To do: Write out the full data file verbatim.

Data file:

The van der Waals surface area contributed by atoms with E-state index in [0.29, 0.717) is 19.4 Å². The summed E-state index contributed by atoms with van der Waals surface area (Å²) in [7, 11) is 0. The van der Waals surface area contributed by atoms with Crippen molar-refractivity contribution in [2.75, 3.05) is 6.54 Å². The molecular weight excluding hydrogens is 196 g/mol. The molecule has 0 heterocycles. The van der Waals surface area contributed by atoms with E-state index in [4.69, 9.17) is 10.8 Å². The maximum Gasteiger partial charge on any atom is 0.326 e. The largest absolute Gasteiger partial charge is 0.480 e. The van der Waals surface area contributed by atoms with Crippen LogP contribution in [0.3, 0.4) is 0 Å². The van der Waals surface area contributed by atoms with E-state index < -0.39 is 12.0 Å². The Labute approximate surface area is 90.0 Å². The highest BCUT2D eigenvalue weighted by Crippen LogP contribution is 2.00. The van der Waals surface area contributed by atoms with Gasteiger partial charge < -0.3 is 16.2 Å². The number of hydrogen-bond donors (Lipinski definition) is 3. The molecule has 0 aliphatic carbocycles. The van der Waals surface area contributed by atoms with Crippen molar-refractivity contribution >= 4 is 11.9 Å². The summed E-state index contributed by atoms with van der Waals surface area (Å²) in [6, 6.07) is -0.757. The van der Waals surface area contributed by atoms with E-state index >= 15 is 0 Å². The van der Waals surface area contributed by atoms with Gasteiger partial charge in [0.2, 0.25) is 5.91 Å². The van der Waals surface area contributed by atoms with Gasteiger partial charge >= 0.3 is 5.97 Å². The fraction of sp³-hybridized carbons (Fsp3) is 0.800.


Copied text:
The van der Waals surface area contributed by atoms with E-state index in [0.29, 0.717) is 19.4 Å². The summed E-state index contributed by atoms with van der Waals surface area (Å²) in [7, 11) is 0. The van der Waals surface area contributed by atoms with Crippen molar-refractivity contribution in [2.75, 3.05) is 6.54 Å². The molecular weight excluding hydrogens is 196 g/mol. The molecule has 0 heterocycles. The van der Waals surface area contributed by atoms with E-state index in [4.69, 9.17) is 10.8 Å². The maximum Gasteiger partial charge on any atom is 0.326 e. The largest absolute Gasteiger partial charge is 0.480 e. The van der Waals surface area contributed by atoms with Crippen LogP contribution in [0.3, 0.4) is 0 Å². The van der Waals surface area contributed by atoms with E-state index < -0.39 is 12.0 Å². The Labute approximate surface area is 90.0 Å². The highest BCUT2D eigenvalue weighted by Crippen LogP contribution is 2.00. The van der Waals surface area contributed by atoms with Gasteiger partial charge < -0.3 is 16.2 Å². The number of hydrogen-bond donors (Lipinski definition) is 3. The molecule has 0 aliphatic carbocycles. The van der Waals surface area contributed by atoms with Crippen molar-refractivity contribution >= 4 is 11.9 Å². The summed E-state index contributed by atoms with van der Waals surface area (Å²) in [6, 6.07) is -0.757. The van der Waals surface area contributed by atoms with E-state index >= 15 is 0 Å². The van der Waals surface area contributed by atoms with Gasteiger partial charge in [0.2, 0.25) is 5.91 Å². The van der Waals surface area contributed by atoms with Gasteiger partial charge >= 0.3 is 5.97 Å². The fraction of sp³-hybridized carbons (Fsp3) is 0.800.